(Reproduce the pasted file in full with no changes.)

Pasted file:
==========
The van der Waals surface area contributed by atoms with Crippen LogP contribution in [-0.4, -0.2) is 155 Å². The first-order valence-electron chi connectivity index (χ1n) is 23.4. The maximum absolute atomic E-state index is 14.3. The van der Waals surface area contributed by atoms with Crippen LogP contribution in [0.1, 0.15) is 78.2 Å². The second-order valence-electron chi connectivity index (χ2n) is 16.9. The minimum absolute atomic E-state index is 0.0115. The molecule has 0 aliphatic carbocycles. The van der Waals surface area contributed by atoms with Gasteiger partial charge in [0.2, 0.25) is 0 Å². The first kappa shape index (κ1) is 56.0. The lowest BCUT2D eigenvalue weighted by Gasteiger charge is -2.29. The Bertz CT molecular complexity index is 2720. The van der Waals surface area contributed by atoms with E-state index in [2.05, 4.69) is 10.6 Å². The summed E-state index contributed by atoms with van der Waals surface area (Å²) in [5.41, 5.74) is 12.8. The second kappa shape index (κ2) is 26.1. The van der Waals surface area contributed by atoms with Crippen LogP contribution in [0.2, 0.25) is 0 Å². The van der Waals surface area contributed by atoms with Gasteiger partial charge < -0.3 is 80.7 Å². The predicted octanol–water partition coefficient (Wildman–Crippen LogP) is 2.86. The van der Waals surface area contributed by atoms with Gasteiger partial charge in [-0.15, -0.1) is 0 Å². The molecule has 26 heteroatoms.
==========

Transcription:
The van der Waals surface area contributed by atoms with Crippen LogP contribution in [-0.4, -0.2) is 155 Å². The first-order valence-electron chi connectivity index (χ1n) is 23.4. The maximum absolute atomic E-state index is 14.3. The van der Waals surface area contributed by atoms with Crippen LogP contribution in [0.1, 0.15) is 78.2 Å². The second-order valence-electron chi connectivity index (χ2n) is 16.9. The minimum absolute atomic E-state index is 0.0115. The molecule has 0 aliphatic carbocycles. The van der Waals surface area contributed by atoms with Gasteiger partial charge in [0.2, 0.25) is 0 Å². The first kappa shape index (κ1) is 56.0. The lowest BCUT2D eigenvalue weighted by Gasteiger charge is -2.29. The Bertz CT molecular complexity index is 2720. The van der Waals surface area contributed by atoms with E-state index in [2.05, 4.69) is 10.6 Å². The summed E-state index contributed by atoms with van der Waals surface area (Å²) in [5.41, 5.74) is 12.8. The second kappa shape index (κ2) is 26.1. The van der Waals surface area contributed by atoms with Crippen LogP contribution in [0.2, 0.25) is 0 Å². The van der Waals surface area contributed by atoms with Gasteiger partial charge < -0.3 is 80.7 Å². The predicted octanol–water partition coefficient (Wildman–Crippen LogP) is 2.86. The van der Waals surface area contributed by atoms with Gasteiger partial charge in [-0.15, -0.1) is 0 Å². The molecule has 26 heteroatoms.